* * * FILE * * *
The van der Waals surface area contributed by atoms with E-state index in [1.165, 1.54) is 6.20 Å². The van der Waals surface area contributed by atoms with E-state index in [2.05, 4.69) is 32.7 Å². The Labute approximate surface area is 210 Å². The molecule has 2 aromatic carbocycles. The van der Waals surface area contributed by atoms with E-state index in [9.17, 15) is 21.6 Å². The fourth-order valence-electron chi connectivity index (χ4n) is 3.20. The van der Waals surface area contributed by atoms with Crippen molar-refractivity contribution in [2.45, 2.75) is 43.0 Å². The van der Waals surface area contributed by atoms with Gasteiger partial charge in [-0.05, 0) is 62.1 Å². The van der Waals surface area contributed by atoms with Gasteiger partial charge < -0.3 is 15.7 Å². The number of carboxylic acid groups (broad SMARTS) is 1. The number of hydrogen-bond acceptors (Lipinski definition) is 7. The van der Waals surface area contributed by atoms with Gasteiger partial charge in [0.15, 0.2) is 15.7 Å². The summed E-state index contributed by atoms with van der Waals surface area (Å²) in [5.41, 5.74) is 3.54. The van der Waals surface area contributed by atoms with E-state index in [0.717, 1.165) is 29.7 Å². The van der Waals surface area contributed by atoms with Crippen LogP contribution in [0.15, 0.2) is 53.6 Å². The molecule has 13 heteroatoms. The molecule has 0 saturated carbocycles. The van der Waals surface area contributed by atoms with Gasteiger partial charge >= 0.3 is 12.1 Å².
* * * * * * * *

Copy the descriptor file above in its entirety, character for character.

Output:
The van der Waals surface area contributed by atoms with E-state index in [1.165, 1.54) is 6.20 Å². The van der Waals surface area contributed by atoms with E-state index in [2.05, 4.69) is 32.7 Å². The Labute approximate surface area is 210 Å². The molecule has 2 aromatic carbocycles. The van der Waals surface area contributed by atoms with E-state index in [9.17, 15) is 21.6 Å². The fourth-order valence-electron chi connectivity index (χ4n) is 3.20. The van der Waals surface area contributed by atoms with Crippen molar-refractivity contribution in [2.45, 2.75) is 43.0 Å². The van der Waals surface area contributed by atoms with Gasteiger partial charge in [-0.05, 0) is 62.1 Å². The van der Waals surface area contributed by atoms with Gasteiger partial charge < -0.3 is 15.7 Å². The number of carboxylic acid groups (broad SMARTS) is 1. The number of hydrogen-bond acceptors (Lipinski definition) is 7. The van der Waals surface area contributed by atoms with Gasteiger partial charge in [0.15, 0.2) is 15.7 Å². The summed E-state index contributed by atoms with van der Waals surface area (Å²) in [5.41, 5.74) is 3.54. The van der Waals surface area contributed by atoms with E-state index in [0.717, 1.165) is 29.7 Å². The van der Waals surface area contributed by atoms with Crippen LogP contribution in [0.15, 0.2) is 53.6 Å². The molecule has 13 heteroatoms. The molecule has 0 saturated carbocycles. The van der Waals surface area contributed by atoms with Gasteiger partial charge >= 0.3 is 12.1 Å².